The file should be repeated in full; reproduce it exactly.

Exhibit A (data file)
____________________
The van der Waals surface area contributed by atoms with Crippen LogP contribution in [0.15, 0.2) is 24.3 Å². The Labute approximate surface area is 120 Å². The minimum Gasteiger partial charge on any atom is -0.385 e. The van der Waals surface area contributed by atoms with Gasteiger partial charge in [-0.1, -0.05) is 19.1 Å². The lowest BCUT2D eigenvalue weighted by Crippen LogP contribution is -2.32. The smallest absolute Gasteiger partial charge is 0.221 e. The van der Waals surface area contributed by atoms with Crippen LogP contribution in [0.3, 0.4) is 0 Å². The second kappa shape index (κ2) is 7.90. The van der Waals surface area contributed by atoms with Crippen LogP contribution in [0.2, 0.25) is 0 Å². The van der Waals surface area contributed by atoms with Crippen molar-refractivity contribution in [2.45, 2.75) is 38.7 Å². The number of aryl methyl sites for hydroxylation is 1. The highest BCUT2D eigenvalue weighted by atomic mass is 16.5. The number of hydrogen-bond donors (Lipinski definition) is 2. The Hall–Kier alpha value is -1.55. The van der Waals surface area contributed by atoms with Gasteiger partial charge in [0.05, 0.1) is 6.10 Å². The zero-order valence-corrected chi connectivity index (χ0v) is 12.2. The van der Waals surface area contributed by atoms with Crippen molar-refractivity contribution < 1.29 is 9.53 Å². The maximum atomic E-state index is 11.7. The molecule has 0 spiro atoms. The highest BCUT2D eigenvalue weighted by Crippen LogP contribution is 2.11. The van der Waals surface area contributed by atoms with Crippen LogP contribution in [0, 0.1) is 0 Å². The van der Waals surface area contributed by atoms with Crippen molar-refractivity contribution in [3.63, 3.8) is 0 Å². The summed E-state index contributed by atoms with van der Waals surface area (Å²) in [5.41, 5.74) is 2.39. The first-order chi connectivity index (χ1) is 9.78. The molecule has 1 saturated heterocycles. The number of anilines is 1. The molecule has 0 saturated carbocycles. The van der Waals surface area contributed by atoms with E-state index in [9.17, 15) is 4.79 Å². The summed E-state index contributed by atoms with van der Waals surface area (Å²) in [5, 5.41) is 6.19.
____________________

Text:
The van der Waals surface area contributed by atoms with Crippen LogP contribution in [0.15, 0.2) is 24.3 Å². The Labute approximate surface area is 120 Å². The minimum Gasteiger partial charge on any atom is -0.385 e. The van der Waals surface area contributed by atoms with Gasteiger partial charge in [-0.1, -0.05) is 19.1 Å². The lowest BCUT2D eigenvalue weighted by Crippen LogP contribution is -2.32. The smallest absolute Gasteiger partial charge is 0.221 e. The van der Waals surface area contributed by atoms with Crippen LogP contribution in [0.3, 0.4) is 0 Å². The second kappa shape index (κ2) is 7.90. The van der Waals surface area contributed by atoms with Crippen LogP contribution in [0.2, 0.25) is 0 Å². The van der Waals surface area contributed by atoms with Crippen molar-refractivity contribution in [2.45, 2.75) is 38.7 Å². The number of aryl methyl sites for hydroxylation is 1. The highest BCUT2D eigenvalue weighted by atomic mass is 16.5. The number of hydrogen-bond donors (Lipinski definition) is 2. The Hall–Kier alpha value is -1.55. The van der Waals surface area contributed by atoms with Gasteiger partial charge in [0.05, 0.1) is 6.10 Å². The zero-order valence-corrected chi connectivity index (χ0v) is 12.2. The van der Waals surface area contributed by atoms with Crippen molar-refractivity contribution < 1.29 is 9.53 Å². The maximum atomic E-state index is 11.7. The molecule has 0 spiro atoms. The highest BCUT2D eigenvalue weighted by Crippen LogP contribution is 2.11. The van der Waals surface area contributed by atoms with Crippen LogP contribution in [0, 0.1) is 0 Å². The van der Waals surface area contributed by atoms with Crippen molar-refractivity contribution in [3.63, 3.8) is 0 Å². The summed E-state index contributed by atoms with van der Waals surface area (Å²) in [5.41, 5.74) is 2.39. The first-order chi connectivity index (χ1) is 9.78. The molecule has 1 saturated heterocycles. The number of anilines is 1. The molecule has 0 saturated carbocycles. The van der Waals surface area contributed by atoms with E-state index in [9.17, 15) is 4.79 Å². The summed E-state index contributed by atoms with van der Waals surface area (Å²) in [5, 5.41) is 6.19.